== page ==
Brazil still might be the darling of foreign investors and Miami real-estate agents but as the year draws to a close, its once booming economy is slowing.Fueled by a commodities boom, a growing middle class, and mineral wealth, Brazil’s economy hummed along with a 7.5 percent growth rate in 2010. But now most economists are pegging gross domestic product growth at 3 to 3.5 percent this year — and in its most recent forecast, Fitch Ratings said the Brazilian economy would grow only 2.8 percent.“Brazil is slowing down; it’s been slowing down since the second quarter,’’ said Guilherme Da Nobrega, senior economist at Sao Paulo-based Banco Itaú, during a recent visit to Miami. His estimate has been revised down from 3.6 percent to 3 percent growth.
The Brazilian economy, he said, “was growing too fast at the end of last year.’’ Inflation also was rising.
That economic exuberance — coupled with a strong real and depressed local real-estate prices — drove Brazilians to Miami in 2011 to buy everything from ocean-view condominiums to sports gear, iPads, and fashion.
The Brazilian economy also is closely watched in South Florida because Brazil is the region’s top trading partner, and earlier this year a group of nearly 200 Floridians traveled to Brazil on a trade mission led by Gov. Rick Scott.
To cool things down, the Brazilian government adopted tighter economic policies at the beginning of 2011; its central bank also raised rates. The government also held back on public spending for infrastructure projects, such as bridges, said Da Nobrega, who spoke at the Americas Society/Council of the Americas Latin American Predictors Forum in Coral Gables earlier this month.
“That did the trick,’’ said Da Nobrega.
But Brazilian industrial production began to slump in the third quarter and was down 2.2 percent in October compared to the previous year. Twenty out of 27 sectors contracted during the month, according to Barclays Capital.
Though it is still considered strong, the Brazilian currency also began to bounce around this fall — a change that has affected some Miami real-estate purchases. The real has fallen 8.1 percent against the dollar in the past three months.
With the economy weakening, Brazil’s central bank began cutting rates in August.
And to counteract the potential impact of a widening European financial crisis, it took several measures Dec. 1 to stimulate and strengthen the economy. They included tax cuts on financial operations, tax credits of up to 3 percent on 8,500 manufactured products destined for export sales, and increased home-value eligibilityfor developer tax breaks under the My Home My Life program.
To encourage the inflow of long-term foreign investment capital, for example, the taxes on foreign investment in stocks and venture capital were cut from 2 percent to 0.
The tax on so-called white goods — stoves, refrigerators, washing machines, and the like — also was cut to encourage the consumption of durable goods.
Da Nobrega said he anticipates “another couple of months of negative numbers” before the economy begins to pick up again. With the tax cuts, he said, the Brazilian economy should be growing by the second quarter and he predicts growth of about 3.5 percent in 2012.
“We are happy with that number,’’ he said. With current policies, he said, there’s a little more risk for higher inflation but a bit less risk of slow growth.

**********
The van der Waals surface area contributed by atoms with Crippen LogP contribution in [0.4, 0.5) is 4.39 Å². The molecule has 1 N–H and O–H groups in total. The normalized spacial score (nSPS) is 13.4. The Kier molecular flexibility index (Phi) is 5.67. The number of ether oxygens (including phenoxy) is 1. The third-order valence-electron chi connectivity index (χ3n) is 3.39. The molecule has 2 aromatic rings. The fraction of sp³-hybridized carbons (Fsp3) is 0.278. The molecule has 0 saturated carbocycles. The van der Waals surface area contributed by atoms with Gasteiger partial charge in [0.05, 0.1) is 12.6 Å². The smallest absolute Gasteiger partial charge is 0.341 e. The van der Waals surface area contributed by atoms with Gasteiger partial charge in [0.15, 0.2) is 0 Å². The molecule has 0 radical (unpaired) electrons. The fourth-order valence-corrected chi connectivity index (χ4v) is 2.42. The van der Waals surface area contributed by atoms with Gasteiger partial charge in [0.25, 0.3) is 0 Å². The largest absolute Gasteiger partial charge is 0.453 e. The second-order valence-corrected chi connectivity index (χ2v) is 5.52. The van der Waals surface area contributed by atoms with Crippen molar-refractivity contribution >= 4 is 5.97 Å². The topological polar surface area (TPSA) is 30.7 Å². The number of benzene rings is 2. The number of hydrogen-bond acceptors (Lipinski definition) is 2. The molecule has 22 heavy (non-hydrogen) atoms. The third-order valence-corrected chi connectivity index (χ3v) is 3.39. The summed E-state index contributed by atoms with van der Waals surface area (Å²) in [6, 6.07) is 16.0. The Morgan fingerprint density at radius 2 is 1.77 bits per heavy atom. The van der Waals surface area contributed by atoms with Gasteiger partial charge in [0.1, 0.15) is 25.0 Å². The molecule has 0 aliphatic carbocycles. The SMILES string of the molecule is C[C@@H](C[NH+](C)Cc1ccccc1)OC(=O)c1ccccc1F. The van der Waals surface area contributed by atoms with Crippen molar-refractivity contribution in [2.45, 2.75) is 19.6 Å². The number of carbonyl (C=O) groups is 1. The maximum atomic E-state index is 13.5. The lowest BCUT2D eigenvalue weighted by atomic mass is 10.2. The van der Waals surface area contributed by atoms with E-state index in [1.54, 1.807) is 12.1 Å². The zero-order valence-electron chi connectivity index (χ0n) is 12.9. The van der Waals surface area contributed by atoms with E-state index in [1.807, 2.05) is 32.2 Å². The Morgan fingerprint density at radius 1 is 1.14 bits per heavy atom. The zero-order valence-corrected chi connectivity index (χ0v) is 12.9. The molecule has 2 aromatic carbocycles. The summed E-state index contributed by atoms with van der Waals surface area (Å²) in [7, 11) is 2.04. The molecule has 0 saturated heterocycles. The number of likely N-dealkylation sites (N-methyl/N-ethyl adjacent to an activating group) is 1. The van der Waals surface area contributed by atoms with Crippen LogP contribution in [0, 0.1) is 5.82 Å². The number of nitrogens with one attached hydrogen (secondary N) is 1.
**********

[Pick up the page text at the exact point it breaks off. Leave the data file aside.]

But Da Nobrega said Brazil will have to continue to watch the European situation closely.
Meanwhile, with the approach of the 2014 World Cup in several Brazilian cities and the 2016 Olympic Games in Rio de Janeiro, Brazil is in the midst of an investment boom. “We don’t run any risk of over-investment in Brazil,’’ Da Nobrega said. “As long as there is financing at all in the world, Brazil is going to take an important chunk of it.’’
Figures released by Brazil’s central bank Thursday showed that the United States wasstill Brazil’s biggest foreign investor with $105 billion in investments, excluding inter-company loans, at the end of 2010. And although China has replaced the United States as Brazil’s top trading partner, Chinese investments totaled just $8 billion, putting it in 16th place among foreign investors in Brazil.
Overall, foreign investment increased from $163 billion in 2005 to $580 billion in 2010, according to the central bank report.
Other analysts also say that 2012 seems to be shaping up as a better year for Latin America’s largest economy.
“The recent depreciation of the Brazilian currency plus the slowdown in inflation and the drop in interest rates will be very helpful for improving the health of the Brazilian economy,” Eugenio J. Aléman, senior economist at Wells Fargo Securities, said in a report released last week.
The sales of single-family homes and condominiums in Miami-Dade County rose by 51 percent in the third quarter, according to a report from the Miami Association of Realtors. It was the 13th consecutive quarter of increasing sales in Miami. The average sales price of single-family homes also rose, jumping 19 percent, and the average sales price of condos jumped by 21 percent. “Strong demand from international buyers is fueling robust sales activity in Miami despite low consumer confidence and high unemployment,” said Jack Levine, chairman of the board of the Miami Association of Realtors. “Local sales are expected to set a record this year that should exceed the height of the boom in 2005.” Total housing inventory in Miami-Dade County fell 38 percent from the same period in 2010, with a 65 percent total drop since August 2008. –Alexander Britell